Upon being released from prison and told that another arrest will likely get him locked up for life, Quintana proceeds to do little else but commit petty crimes in support of a bohemian lifestyle. Hooking up with his best friend Petey (Bobby Cannavale), the pair steal a vintage sports car belonging to a tough-talking hairdresser (Jon Hamm) and make off with one of his stylists (Audrey Tautou), who confesses that in her promiscuous adventures she has never had an orgasm. In search of someone with more potential appreciation for their skills in the arts of pleasure, Jesus and Petey decide to pick up a random woman (Susan Sarandon) just being released from prison. This sets them down a path of establishing their own unconventional family unit to enable their carefree ways.

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The application of an existing story framework is certainly not out of bounds for a follow-up to Big Lebowski, which itself borrowed the structure of a Raymond Chandler crime novel.

The Jesus Rolls manages to emulate the stream of consciousness tone of Big Lebowski, and the two films are further connected through the heavy use of Gipsy Kings music (stemming from the fact that Quintana was originally introduced while a Gipsy Kings cover of “Hotel California” was playing). Turturro also provides the requisite fan service of reprising a few of Quintana’s notable lines from Big Lebowski, expands on a few details revealed about the character in his first appearance, and even works in one scene of him going bowling.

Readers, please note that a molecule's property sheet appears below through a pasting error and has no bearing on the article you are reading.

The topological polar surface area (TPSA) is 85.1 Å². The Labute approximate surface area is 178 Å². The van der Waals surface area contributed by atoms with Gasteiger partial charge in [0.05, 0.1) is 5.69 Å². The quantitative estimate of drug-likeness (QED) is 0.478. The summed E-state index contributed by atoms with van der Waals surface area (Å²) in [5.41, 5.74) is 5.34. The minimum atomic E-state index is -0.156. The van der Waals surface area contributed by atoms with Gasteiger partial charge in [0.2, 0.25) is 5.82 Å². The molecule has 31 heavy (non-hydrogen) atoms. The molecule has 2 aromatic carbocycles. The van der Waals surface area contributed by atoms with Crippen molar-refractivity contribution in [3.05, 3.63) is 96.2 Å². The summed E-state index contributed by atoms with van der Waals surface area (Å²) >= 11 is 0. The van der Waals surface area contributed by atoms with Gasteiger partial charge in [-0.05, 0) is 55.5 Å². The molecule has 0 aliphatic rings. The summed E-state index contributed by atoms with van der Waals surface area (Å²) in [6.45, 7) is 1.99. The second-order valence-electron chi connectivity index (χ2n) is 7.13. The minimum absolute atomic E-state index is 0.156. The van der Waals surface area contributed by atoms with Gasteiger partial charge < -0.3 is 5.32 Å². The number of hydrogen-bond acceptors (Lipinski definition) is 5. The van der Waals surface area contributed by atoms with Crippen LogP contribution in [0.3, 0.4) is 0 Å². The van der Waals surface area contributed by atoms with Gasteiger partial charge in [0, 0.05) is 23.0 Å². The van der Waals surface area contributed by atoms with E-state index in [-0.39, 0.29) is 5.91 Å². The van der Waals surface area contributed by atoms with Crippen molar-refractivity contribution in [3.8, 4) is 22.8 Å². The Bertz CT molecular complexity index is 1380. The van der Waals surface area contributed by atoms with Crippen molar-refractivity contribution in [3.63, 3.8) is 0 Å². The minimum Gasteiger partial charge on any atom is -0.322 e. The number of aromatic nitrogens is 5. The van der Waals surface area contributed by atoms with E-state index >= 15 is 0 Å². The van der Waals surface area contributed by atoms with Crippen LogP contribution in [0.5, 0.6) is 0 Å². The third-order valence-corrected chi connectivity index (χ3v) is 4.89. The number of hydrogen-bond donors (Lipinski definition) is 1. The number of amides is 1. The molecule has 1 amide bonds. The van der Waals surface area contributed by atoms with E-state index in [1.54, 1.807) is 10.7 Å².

Otherwise, though, Turturro could be playing anybody, and the film completely stands on its own.

This latter point may explain why Turturro and Cannavale never directly mention The Big Lebowski in their commentary track for the film (the Blu-ray’s only bonus feature). Turturro also never discusses what motivated him to play Quintana in particular in his version of Going Places, though much of the commentary is devoted to his admiration for the French source material, and comparing the elements of them he included. The pair also discuss the process of low-budget indie filmmaking, and enjoy the acting touches provided by their fellow castmates.

They seem more amused by the material than many viewers might be, but the film does manage to find a few honest laughs in its own right.

All in all, some fun performances, fabulous music and Turturro’s commitment to one of his signature characters offer enough of a reason to at least check it out, especially for Big Lebowski fans.